Quantity might have a more relevant role for the SCE, while the SNARC effect might be boosted in a task highlighting order. Since we used an explicit numerical comparison task, it is possible that the number-spatial extent mapping was enhanced, in detriment of the number-spatial position mapping, and might account for the absence of location congruency effects for non-symbolic numbers. These results are in line with Fitousi et al.’s (2009) study, in which the size judgment task was also emphasizing the number-spatial extent mapping. Additionally, in our task, the number/spatial extent and number/location congruencies varied at different levels. While spatial extent congruency was manipulated at the trial level, location congruency varied between blocks (based on the response-key assignment). Since we aimed at keeping the task instructions identical across the two numerical formats, we ran the same experiment, except that we engaged participants in implicit non-symbolic and symbolic numerical tasks, by asking them to judge the color of the numerical stimuli. In this way, we avoided favoring a mental representation in terms of quantity or order, and congruencies relative to spatial extent and location both varied at the trial level.

Experiment 2

Methods

Participants

We recruited 73 new adult participants using the Prolific online recruitment platform (see text footnote 1; 58 males, mean age = 26.56 years, SD = 6.92). They each received a 2.6 euros compensation for their participation.

The internal ethical board of the Faculty of Psychology ruled that in light of the potential risks for the participants of the present study, no formal ethical approval by one of the National Ethical Committees was needed in agreement with the Ethical law governing human research in France. Participation was voluntary after obtaining signed informed consent. All participants were tested in accordance with national and international norms governing the use of human research participants.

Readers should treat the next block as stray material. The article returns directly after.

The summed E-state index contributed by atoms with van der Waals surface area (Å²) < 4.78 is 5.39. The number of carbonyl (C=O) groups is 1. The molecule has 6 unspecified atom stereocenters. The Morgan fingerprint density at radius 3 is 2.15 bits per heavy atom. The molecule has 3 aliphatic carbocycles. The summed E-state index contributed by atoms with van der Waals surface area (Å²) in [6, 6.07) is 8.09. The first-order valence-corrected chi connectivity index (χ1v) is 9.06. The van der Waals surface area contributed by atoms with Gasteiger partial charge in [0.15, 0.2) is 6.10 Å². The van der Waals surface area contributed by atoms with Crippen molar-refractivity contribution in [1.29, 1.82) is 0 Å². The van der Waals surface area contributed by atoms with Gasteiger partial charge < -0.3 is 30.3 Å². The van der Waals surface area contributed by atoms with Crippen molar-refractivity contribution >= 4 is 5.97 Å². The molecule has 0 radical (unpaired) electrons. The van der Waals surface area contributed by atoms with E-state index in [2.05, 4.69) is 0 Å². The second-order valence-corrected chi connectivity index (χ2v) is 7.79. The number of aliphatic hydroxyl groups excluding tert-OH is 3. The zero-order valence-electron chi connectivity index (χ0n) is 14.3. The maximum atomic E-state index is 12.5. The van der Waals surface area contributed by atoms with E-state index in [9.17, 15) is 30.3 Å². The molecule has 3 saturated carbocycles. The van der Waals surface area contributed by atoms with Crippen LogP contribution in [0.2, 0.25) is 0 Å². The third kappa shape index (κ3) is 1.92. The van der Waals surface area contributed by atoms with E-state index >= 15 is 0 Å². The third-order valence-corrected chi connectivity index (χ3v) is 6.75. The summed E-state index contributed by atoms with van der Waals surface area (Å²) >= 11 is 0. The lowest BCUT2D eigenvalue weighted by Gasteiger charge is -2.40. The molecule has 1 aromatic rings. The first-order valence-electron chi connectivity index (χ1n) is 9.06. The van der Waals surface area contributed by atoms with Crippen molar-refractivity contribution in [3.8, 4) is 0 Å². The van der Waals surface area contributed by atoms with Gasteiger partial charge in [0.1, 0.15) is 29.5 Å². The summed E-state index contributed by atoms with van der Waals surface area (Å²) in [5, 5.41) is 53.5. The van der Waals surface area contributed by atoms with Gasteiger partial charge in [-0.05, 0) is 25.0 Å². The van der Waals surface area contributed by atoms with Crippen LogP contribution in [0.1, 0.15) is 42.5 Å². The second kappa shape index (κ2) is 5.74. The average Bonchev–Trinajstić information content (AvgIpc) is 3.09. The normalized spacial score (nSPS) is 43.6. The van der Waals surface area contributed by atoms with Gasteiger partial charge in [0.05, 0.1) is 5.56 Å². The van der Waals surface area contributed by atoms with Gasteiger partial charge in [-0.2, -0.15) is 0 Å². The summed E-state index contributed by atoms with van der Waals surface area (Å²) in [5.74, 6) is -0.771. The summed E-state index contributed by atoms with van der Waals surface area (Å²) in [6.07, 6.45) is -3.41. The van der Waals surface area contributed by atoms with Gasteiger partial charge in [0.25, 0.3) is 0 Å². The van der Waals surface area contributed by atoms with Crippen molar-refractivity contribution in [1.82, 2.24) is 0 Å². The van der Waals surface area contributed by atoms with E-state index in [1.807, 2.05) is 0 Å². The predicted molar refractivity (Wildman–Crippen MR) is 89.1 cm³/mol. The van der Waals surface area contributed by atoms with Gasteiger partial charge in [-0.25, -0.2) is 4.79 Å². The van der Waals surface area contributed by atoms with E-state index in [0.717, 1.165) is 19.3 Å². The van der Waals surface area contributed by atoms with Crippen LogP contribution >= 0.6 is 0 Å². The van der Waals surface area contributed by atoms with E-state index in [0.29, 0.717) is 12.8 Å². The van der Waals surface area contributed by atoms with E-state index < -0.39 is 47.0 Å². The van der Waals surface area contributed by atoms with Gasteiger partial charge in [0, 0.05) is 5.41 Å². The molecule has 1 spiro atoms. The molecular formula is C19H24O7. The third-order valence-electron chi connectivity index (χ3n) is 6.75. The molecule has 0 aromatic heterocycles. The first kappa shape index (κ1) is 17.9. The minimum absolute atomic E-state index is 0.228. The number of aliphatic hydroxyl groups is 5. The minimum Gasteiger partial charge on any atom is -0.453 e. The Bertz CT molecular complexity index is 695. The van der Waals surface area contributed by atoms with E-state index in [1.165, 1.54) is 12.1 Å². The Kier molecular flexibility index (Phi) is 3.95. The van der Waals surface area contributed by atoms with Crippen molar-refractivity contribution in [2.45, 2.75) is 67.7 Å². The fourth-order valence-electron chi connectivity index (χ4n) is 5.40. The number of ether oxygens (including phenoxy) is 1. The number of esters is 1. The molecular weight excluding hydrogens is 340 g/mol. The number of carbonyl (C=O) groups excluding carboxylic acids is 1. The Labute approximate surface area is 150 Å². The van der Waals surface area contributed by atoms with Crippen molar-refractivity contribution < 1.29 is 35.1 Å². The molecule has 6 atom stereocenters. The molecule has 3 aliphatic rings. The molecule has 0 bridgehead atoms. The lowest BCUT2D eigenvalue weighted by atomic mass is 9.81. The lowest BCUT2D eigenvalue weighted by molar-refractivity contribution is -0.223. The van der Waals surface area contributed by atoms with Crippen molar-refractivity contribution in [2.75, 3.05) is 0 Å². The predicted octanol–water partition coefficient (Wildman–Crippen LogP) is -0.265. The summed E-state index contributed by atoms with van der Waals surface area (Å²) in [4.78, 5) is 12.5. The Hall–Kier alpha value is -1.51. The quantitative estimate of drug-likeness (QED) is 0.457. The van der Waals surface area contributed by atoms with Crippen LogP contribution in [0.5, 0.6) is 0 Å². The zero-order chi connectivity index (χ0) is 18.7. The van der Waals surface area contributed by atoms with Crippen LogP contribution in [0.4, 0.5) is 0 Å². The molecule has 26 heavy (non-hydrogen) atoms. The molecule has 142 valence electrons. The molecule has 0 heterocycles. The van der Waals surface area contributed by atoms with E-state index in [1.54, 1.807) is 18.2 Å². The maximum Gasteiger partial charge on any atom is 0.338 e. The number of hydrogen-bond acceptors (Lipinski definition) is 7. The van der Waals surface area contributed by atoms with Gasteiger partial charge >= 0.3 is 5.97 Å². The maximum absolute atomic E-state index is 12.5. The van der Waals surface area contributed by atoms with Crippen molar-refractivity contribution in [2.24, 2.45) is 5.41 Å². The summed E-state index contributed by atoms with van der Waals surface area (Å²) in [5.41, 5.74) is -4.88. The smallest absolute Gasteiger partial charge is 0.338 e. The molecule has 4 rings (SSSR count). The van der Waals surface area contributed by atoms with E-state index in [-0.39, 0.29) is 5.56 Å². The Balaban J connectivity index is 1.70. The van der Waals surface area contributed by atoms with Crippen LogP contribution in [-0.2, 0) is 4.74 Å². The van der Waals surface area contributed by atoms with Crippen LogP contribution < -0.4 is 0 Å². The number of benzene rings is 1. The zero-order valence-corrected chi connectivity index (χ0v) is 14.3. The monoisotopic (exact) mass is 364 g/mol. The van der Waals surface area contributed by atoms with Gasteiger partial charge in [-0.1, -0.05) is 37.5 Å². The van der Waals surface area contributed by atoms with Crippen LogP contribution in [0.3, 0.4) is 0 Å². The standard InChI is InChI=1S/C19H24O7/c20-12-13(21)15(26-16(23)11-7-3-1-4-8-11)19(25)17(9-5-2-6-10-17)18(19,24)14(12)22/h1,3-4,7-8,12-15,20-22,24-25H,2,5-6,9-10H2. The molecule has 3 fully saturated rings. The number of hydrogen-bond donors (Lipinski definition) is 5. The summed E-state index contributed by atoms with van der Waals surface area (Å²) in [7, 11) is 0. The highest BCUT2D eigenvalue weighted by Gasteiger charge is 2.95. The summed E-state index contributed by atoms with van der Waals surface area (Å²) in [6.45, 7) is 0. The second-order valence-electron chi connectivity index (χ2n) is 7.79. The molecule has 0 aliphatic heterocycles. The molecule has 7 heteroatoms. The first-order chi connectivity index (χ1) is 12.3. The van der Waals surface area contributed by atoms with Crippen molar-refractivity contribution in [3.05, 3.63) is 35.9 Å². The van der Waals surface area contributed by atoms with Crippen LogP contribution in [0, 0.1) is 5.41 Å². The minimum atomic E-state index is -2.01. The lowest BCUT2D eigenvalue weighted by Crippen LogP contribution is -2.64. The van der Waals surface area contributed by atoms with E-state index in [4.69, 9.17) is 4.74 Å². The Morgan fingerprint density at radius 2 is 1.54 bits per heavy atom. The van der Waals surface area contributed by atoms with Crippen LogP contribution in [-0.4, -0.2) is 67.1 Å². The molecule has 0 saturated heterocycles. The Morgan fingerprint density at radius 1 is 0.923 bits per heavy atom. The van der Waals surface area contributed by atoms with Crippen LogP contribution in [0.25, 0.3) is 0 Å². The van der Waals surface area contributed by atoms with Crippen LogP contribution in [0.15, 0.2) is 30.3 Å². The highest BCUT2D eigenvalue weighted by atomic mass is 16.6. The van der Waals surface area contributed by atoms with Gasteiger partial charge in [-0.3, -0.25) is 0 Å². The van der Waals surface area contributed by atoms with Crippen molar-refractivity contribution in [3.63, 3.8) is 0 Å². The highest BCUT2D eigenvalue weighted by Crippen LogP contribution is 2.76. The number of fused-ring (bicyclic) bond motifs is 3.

Materials and Procedure

The materials and procedure were the same as in Experiment 1, except for the instructions. The participants performed a symbolic and a non-symbolic task, in which they were instructed to decide whether the presented stimulus was blue or red, by pressing one of the two keys on their keyboard. Given these new instructions, the location-congruency of the trials was now counterbalanced within each block. For instance, if the response/key assignment was “red on the left and blue on the right,” half of the large numbers (the blue ones) were responded to with the right-hand key (location-congruent), while the other half (the red ones) were responded to with the left-hand key (location-incongruent).

Results

As in Experiment 1, we removed the data from five participants whose ARs were below 75% in at least one of the experimental blocks, leading to an analyzed sample of 68 participants2. 1.98% of the entire dataset was removed due to RTs faster than 150 ms or slower than 3 standard deviations above the individual’s average. We ran a 2 Task (symbolic, non-symbolic) × 2 Size Congruency (size congruent, size incongruent) × 2 Location Congruency (location congruent, location incongruent) repeated measures ANOVA on the IES.

We did not observe main effects of Task nor Size Congruency (Fs < 1). There was only a trend toward a main effect of Location Congruency [F(1,67) = 2.38, p = 0.13]. None of the interactions involving Task reached significance (Fs < 1.59, ps > 0.21). Importantly, and contrary to what was observed in Experiment 1, we found a significant interaction between Size and Location Congruency [F(1,67) = 6.52, p = 0.01, η2p = 0.09, Figure 4]. Post hoc Bonferroni corrected comparisons revealed a significant Location Congruency effect only for size congruent trials (location incongruent: IES = 494, SD = 161, location congruent: IES = 485, SD = 143, t = 2.92, p = 0.03), but not for size incongruent trials (location incongruent: IES = 489, SD = 151, location congruent: IES = 491, SD = 152, t = 0.8, p = 1), in line with the prediction in Figure 1B. Regarding Size congruency, although performance was lower for size incongruent than size congruent trials only in the location congruent trials, this difference did not reach statistical significance (p = 0.36; all other contrasts were not significant, all ps > 0.6). As in Experiment 1, we observed similar results with only a significant Size × Location Congruency interaction [F(1,67) = 4.48, p = 0.04] when using RTs, and no significant effect when using ARs.

FIGURE 4
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Figure 4. Interaction between number/location and number/spatial extent mappings in Experiment 2 for the symbolic (left) and the non-symbolic (right) tasks. Error bars show standard error of the mean (SEM).

Interim Discussion